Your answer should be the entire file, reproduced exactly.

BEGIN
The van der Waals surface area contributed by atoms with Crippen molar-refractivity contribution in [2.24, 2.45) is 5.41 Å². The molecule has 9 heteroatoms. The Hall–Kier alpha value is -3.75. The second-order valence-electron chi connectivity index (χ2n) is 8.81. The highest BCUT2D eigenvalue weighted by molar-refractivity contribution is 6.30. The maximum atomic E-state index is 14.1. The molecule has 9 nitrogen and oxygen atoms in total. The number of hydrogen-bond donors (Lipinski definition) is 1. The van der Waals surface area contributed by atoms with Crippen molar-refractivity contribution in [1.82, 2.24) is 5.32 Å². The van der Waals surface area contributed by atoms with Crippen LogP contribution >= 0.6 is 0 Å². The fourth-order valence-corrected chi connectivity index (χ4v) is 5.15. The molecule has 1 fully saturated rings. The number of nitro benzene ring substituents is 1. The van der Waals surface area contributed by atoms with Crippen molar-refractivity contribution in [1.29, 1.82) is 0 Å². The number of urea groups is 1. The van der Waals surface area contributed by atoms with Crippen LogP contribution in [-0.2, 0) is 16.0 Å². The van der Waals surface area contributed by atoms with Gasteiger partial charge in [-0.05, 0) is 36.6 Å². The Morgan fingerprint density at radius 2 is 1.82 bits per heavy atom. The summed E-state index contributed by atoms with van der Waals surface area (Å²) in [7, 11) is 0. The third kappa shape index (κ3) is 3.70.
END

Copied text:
The van der Waals surface area contributed by atoms with Crippen molar-refractivity contribution in [2.24, 2.45) is 5.41 Å². The molecule has 9 heteroatoms. The Hall–Kier alpha value is -3.75. The second-order valence-electron chi connectivity index (χ2n) is 8.81. The highest BCUT2D eigenvalue weighted by molar-refractivity contribution is 6.30. The maximum atomic E-state index is 14.1. The molecule has 9 nitrogen and oxygen atoms in total. The number of hydrogen-bond donors (Lipinski definition) is 1. The van der Waals surface area contributed by atoms with Crippen molar-refractivity contribution in [1.82, 2.24) is 5.32 Å². The van der Waals surface area contributed by atoms with Crippen LogP contribution >= 0.6 is 0 Å². The fourth-order valence-corrected chi connectivity index (χ4v) is 5.15. The molecule has 1 fully saturated rings. The number of nitro benzene ring substituents is 1. The van der Waals surface area contributed by atoms with Crippen molar-refractivity contribution in [1.29, 1.82) is 0 Å². The number of urea groups is 1. The van der Waals surface area contributed by atoms with Crippen LogP contribution in [-0.2, 0) is 16.0 Å². The van der Waals surface area contributed by atoms with Gasteiger partial charge in [-0.05, 0) is 36.6 Å². The Morgan fingerprint density at radius 2 is 1.82 bits per heavy atom. The summed E-state index contributed by atoms with van der Waals surface area (Å²) in [7, 11) is 0. The third kappa shape index (κ3) is 3.70.